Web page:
CEOs in the Middle East most forward-looking as they face a new age of long-term disruptions

Businesses in the Kingdom of Saudi Arabia and United Arab Emirates remain optimistic about the prospects for their company (80%) and the overall economy (85%) as they continue to navigate the challenges ahead, working closely with their respective governments. This is according to findings from global consulting firm AlixPartners’ Disruption Index (ADI), an annual survey that canvasses more than 3,000 CEOs and executives from around the world to uncover the latest global business concerns.

Regional CEOs are confident in embracing and responding to disruption with nearly all (90%) believing that their natural leadership style thrives in a disrupted environment, far higher than 75% globally. Top defensive actions they have taken to navigate disruption include developing action plans and scenario planning/analyses (80%) with 7 in 10 currently prioritizing revenue growth over profitability and building core business over valuable new businesses.

Executives in the region were second-highest disrupted, after China, with 68% saying they were highly disrupted in the past year. Regional CEOs, like many of their peers in other regions,

worry that their company is not adapting fast enough to the pace of change (67%), with over 60% actively changing their business models, either currently or within the next year, an indication that a significant number of regional companies are embracing transformation.

Business leaders in the two countries are also investing more in digital tools and technologies than they were in the prior year, more than 5 points higher than the global average. Workforce challenges are still significant, with 85% saying that the pace of change is making their employees’ skills obsolete (compared to a global average of 58%), and 80% saying that their employees were not open to change (compared to 55% globally). However, they also noted that visa reforms have made hiring and retaining qualified workers easier now than it was two years ago.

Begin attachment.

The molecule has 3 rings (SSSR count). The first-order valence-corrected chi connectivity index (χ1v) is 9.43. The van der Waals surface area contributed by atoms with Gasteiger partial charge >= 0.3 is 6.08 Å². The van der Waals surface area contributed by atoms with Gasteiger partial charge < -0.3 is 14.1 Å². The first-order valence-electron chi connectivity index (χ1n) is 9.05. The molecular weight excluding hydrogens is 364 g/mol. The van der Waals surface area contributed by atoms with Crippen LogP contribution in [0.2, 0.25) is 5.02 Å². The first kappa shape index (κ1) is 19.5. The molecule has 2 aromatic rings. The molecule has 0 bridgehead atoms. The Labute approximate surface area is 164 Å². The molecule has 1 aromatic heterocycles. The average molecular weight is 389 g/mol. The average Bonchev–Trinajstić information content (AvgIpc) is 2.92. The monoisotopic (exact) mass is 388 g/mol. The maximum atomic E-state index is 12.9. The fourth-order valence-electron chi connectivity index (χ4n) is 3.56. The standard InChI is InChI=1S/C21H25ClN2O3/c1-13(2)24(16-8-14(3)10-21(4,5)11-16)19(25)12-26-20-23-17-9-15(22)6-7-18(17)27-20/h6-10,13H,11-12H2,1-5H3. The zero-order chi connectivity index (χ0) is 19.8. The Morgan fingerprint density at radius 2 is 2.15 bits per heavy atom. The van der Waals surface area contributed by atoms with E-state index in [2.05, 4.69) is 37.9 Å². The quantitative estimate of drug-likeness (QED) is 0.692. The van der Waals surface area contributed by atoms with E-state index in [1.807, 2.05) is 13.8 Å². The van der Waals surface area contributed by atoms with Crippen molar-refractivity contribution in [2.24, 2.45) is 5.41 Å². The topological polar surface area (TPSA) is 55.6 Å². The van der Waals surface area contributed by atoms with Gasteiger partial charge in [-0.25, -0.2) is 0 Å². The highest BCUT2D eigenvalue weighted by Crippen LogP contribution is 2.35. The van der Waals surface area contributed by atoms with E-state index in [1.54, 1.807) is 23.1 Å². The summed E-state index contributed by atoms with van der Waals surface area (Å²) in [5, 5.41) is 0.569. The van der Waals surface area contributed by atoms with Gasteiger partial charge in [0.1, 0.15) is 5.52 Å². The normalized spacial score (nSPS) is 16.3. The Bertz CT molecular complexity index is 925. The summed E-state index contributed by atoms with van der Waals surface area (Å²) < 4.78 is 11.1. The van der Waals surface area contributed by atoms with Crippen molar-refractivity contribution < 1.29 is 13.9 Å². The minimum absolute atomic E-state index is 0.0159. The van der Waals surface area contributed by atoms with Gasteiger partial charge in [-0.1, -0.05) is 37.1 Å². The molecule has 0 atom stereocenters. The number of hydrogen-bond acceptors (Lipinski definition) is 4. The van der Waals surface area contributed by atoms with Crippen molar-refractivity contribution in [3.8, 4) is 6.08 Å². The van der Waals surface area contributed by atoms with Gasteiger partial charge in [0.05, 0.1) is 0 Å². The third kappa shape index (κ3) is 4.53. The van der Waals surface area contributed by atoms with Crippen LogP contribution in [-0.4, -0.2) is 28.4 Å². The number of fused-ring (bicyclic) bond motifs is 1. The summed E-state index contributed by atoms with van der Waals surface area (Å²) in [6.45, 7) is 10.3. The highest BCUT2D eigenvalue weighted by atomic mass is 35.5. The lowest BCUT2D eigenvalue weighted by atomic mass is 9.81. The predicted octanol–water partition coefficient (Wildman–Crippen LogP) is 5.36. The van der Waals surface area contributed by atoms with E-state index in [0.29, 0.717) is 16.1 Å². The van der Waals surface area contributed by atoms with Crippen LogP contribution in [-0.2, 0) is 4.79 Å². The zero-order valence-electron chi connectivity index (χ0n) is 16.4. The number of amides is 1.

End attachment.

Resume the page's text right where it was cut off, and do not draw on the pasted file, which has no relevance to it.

“It is difficult to imagine a region of the world where both the threats and opportunities of our disruptive age are more on display than the Middle East,” said Gabriel Chahine, Middle East Leader at AlixPartners. “While there are climate pressures across the region, and global geopolitical tensions, governments and businesses in the region are among the most forward-looking in the world—accelerating investments into education, infrastructure, the green transition, and digital technologies.”

Digital Adoption a Priority

AI and automation were the primary disruptive forces as per this year’s results at 87% (v/s 46% globally), with 64% planning to invest the most in digital transformation to ensure growth for their business over the next 3-5 years. 50% of CEOs are also prioritizing process automation as the key technique they need to address in the coming year (twice as high as the global average), in line with the region’s focus on leveraging technology for transformation.

9 out 10 executives reported that their company has the resources needed to invest in new technology and digital solutions and nearly half reported that their company is investing more in digital tools and technology than they were the prior year. For executives in the region, return on investment is the top consideration when making decisions around technology investments (55%) followed by the ability to integrate within existing systems and processes (41%).

“The rise of generative AI is both exciting and daunting for many leaders in the world, but from what we’re observing here in the region, companies are embracing this adoption as priority, following in the footsteps of the governments visions,” noted Chahine. “The prospects for business making this adoption are significant and often result in massive productivity gains, as well as new vectors for revenue growth, value protection, and job opportunities, and those organizations who embrace it will be the ultimate winners.”